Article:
• There is a long list of other naturally occurring substances in whole grains, besides soluble and insoluble fiber. Some of them are: tocopherols, beta-carotene, vitamin C, folate, glutamine, phytoestrogens, lignans, flavonoids, oligosaccharides, inositol, phenolics, saponins, lectins, and protease and amylase inhibitors. These healthful factors may help prevent diseases from developing, lower blood cholesterol, stabilize blood sugar or improve immune function.

    You might consider, on a low carb diet, being more conscientious of your vitamin and mineral content, possibly supplementing with a multivitamin, and if you're not reaching at least 25 grams of fibre per 1,500 calories, consider taking a fibre supplement, such a Metamucil.

    It's also important to stay extremely well hydrated on a high protein diet, as it causes your kidneys to work much harder than normal.

    Here is a simple formula to estimate your daily target water consumption:
    Body weight X 0.6 = Daily water intake (Ounces)

    Using a 180 pound man as an example: 180 LBS X 0.6 = 108 Ounces

    Without enough water, the kidneys can't function properly. When this happens, some of the load is transferred to the liver. The liver metabolizes stored fat for energy. If the liver is doing some of the kidneys' work, it burns less fat.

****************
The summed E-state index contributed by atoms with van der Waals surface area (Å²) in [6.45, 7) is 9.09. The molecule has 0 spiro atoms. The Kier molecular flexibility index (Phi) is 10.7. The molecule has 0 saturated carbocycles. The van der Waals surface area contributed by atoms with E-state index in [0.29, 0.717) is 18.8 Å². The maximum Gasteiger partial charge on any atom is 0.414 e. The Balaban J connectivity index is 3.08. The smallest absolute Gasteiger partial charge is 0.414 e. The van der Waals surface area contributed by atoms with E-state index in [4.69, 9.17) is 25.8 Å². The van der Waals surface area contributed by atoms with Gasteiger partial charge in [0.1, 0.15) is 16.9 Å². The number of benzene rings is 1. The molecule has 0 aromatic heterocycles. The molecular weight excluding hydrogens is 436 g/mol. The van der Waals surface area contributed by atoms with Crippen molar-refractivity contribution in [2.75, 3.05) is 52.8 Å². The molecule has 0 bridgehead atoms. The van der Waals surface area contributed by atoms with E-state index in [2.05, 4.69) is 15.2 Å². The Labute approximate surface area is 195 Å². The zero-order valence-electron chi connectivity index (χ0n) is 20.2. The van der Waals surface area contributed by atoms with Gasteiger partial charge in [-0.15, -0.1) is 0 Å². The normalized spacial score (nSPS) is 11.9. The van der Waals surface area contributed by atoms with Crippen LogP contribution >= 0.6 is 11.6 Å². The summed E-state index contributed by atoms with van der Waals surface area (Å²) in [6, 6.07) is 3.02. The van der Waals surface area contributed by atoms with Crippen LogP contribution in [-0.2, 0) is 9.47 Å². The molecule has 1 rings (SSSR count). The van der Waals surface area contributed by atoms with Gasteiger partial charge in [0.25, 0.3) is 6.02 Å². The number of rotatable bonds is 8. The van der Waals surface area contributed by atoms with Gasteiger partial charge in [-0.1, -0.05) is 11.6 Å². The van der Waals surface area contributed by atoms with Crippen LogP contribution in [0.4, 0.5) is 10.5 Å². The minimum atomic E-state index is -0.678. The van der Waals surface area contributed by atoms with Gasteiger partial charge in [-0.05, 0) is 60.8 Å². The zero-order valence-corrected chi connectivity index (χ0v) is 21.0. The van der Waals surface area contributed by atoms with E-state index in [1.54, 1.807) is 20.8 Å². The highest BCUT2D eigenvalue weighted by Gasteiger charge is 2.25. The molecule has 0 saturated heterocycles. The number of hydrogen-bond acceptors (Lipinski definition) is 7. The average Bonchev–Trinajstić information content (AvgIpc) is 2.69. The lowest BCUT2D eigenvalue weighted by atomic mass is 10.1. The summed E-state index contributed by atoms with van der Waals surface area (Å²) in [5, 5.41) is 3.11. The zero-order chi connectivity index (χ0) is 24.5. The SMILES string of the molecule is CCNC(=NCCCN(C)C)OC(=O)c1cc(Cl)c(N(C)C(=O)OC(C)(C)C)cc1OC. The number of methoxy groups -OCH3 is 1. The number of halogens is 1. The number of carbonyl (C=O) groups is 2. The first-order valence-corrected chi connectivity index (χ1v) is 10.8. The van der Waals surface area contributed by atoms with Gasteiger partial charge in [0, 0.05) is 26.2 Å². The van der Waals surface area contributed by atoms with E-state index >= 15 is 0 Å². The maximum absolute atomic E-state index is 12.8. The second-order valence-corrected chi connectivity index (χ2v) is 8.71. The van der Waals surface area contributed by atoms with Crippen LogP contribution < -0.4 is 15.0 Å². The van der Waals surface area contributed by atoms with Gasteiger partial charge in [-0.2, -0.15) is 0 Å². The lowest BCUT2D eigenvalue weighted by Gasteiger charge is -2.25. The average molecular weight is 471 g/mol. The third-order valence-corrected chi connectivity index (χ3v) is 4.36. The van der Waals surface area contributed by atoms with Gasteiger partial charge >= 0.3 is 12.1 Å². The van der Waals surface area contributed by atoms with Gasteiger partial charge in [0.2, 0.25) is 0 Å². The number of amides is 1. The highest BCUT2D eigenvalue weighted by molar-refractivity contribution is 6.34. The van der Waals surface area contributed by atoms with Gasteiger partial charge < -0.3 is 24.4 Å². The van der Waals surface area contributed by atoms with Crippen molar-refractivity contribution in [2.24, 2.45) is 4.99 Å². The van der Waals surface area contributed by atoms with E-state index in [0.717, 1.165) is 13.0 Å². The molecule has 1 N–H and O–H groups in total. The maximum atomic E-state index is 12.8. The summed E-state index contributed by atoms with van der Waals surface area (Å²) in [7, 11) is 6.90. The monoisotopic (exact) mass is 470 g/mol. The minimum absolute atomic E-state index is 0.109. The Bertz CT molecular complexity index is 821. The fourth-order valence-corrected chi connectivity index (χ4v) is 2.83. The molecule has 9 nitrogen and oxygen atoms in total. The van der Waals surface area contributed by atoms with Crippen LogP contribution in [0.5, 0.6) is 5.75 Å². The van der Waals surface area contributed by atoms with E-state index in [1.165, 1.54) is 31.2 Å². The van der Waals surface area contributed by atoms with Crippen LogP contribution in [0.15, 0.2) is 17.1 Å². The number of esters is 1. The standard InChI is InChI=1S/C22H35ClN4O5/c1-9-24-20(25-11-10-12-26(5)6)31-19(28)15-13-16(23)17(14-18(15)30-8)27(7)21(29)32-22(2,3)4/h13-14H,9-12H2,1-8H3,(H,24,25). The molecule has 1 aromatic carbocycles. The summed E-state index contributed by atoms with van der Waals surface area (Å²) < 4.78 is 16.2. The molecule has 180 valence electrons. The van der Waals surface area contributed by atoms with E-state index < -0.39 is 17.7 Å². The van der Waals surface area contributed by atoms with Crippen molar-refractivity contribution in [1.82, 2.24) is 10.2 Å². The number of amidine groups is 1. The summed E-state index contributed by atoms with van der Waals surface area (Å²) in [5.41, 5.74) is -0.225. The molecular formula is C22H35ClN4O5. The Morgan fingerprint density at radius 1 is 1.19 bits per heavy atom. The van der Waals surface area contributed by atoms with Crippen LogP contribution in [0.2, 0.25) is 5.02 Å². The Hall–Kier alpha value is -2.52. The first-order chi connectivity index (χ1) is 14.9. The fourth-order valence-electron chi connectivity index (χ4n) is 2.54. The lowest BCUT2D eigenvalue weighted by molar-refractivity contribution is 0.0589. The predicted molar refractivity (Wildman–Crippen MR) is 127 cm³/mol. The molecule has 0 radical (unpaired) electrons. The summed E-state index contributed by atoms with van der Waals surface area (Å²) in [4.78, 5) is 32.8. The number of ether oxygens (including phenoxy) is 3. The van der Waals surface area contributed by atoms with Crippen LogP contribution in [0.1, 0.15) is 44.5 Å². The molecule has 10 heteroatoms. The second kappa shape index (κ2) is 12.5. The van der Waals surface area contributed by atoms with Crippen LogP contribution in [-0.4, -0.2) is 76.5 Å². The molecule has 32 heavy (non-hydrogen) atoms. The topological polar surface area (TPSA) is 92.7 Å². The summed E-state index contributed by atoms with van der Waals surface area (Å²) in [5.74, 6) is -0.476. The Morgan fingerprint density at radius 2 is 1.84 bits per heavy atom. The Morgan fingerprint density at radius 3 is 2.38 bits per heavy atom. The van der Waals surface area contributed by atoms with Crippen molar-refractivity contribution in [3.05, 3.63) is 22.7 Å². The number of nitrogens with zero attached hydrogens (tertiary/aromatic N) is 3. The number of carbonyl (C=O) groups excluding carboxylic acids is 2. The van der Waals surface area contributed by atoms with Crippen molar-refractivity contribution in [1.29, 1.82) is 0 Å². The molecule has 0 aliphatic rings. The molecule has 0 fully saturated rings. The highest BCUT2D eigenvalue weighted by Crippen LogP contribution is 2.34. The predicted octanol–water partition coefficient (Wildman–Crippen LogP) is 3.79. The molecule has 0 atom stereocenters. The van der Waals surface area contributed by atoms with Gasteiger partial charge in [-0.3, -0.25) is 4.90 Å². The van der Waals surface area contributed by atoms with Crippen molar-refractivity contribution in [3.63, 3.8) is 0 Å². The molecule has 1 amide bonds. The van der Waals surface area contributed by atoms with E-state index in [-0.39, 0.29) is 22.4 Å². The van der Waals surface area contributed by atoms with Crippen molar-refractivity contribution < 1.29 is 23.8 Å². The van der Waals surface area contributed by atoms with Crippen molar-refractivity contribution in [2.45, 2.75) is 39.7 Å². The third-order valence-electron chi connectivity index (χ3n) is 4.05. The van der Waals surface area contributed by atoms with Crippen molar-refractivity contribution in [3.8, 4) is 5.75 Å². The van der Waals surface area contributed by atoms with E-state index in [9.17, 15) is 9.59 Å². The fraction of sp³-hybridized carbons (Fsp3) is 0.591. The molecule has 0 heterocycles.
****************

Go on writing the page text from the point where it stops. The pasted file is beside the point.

More about protein intake:

    About protein intake.

    Excess protein consumption has been shown to cause kidney failure in those with already existing kidney problems, but no studies have shown the same in those with healthy kidneys. Regardless, it becomes especially important to insure a high level of hydration when you increase your protein consumption.

    High protein intake has also been associated with osteoporosis, but causation has not be established.

    On the other hand, a higher protein intake has been attributed to accelerated fat loss and more efficient muscle building, so it may be worthwhile for a person to bump up his or her ratios to more than 35% of calories from protein, if that suits their goals. Many bodybuilding experts report that their clients achieve the best fat loss and muscle sparing results on intakes of 1g or more of protein per pound of body weight daily. Follow this link and decide for yourself.